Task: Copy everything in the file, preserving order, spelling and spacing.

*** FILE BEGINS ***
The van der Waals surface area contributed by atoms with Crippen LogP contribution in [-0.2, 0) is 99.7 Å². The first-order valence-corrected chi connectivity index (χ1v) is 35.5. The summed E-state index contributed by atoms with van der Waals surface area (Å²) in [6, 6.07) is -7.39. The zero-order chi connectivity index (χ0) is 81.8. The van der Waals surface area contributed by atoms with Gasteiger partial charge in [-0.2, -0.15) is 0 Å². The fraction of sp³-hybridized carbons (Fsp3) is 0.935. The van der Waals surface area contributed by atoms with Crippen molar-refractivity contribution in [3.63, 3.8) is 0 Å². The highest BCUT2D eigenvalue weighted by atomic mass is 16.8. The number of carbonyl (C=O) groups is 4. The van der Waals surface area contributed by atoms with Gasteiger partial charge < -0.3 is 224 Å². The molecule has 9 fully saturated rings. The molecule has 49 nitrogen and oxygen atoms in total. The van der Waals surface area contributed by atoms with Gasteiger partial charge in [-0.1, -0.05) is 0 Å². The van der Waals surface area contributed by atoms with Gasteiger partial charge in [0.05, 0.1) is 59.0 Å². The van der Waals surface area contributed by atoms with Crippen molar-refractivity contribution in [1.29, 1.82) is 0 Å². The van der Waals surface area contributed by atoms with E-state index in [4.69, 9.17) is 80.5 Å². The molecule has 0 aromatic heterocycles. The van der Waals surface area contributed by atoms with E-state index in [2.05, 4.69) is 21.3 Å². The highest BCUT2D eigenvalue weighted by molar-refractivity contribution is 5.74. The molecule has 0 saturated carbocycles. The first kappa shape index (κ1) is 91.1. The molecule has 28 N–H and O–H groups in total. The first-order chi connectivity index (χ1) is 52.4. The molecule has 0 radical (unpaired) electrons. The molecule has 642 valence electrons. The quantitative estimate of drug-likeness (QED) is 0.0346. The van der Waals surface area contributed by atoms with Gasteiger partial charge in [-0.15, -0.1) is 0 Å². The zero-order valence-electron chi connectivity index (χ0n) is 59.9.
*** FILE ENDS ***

The van der Waals surface area contributed by atoms with Crippen LogP contribution in [-0.2, 0) is 99.7 Å². The first-order valence-corrected chi connectivity index (χ1v) is 35.5. The summed E-state index contributed by atoms with van der Waals surface area (Å²) in [6, 6.07) is -7.39. The zero-order chi connectivity index (χ0) is 81.8. The van der Waals surface area contributed by atoms with Gasteiger partial charge in [-0.2, -0.15) is 0 Å². The fraction of sp³-hybridized carbons (Fsp3) is 0.935. The van der Waals surface area contributed by atoms with Crippen molar-refractivity contribution in [3.63, 3.8) is 0 Å². The highest BCUT2D eigenvalue weighted by atomic mass is 16.8. The number of carbonyl (C=O) groups is 4. The van der Waals surface area contributed by atoms with Gasteiger partial charge < -0.3 is 224 Å². The molecule has 9 fully saturated rings. The molecule has 49 nitrogen and oxygen atoms in total. The van der Waals surface area contributed by atoms with Gasteiger partial charge in [-0.1, -0.05) is 0 Å². The van der Waals surface area contributed by atoms with Gasteiger partial charge in [0.05, 0.1) is 59.0 Å². The van der Waals surface area contributed by atoms with Crippen molar-refractivity contribution in [1.29, 1.82) is 0 Å². The van der Waals surface area contributed by atoms with E-state index in [4.69, 9.17) is 80.5 Å². The molecule has 0 aromatic heterocycles. The van der Waals surface area contributed by atoms with E-state index in [2.05, 4.69) is 21.3 Å². The highest BCUT2D eigenvalue weighted by molar-refractivity contribution is 5.74. The molecule has 0 saturated carbocycles. The first kappa shape index (κ1) is 91.1. The molecule has 28 N–H and O–H groups in total. The first-order chi connectivity index (χ1) is 52.4. The molecule has 0 radical (unpaired) electrons. The molecule has 642 valence electrons. The quantitative estimate of drug-likeness (QED) is 0.0346. The van der Waals surface area contributed by atoms with Gasteiger partial charge in [-0.15, -0.1) is 0 Å². The zero-order valence-electron chi connectivity index (χ0n) is 59.9.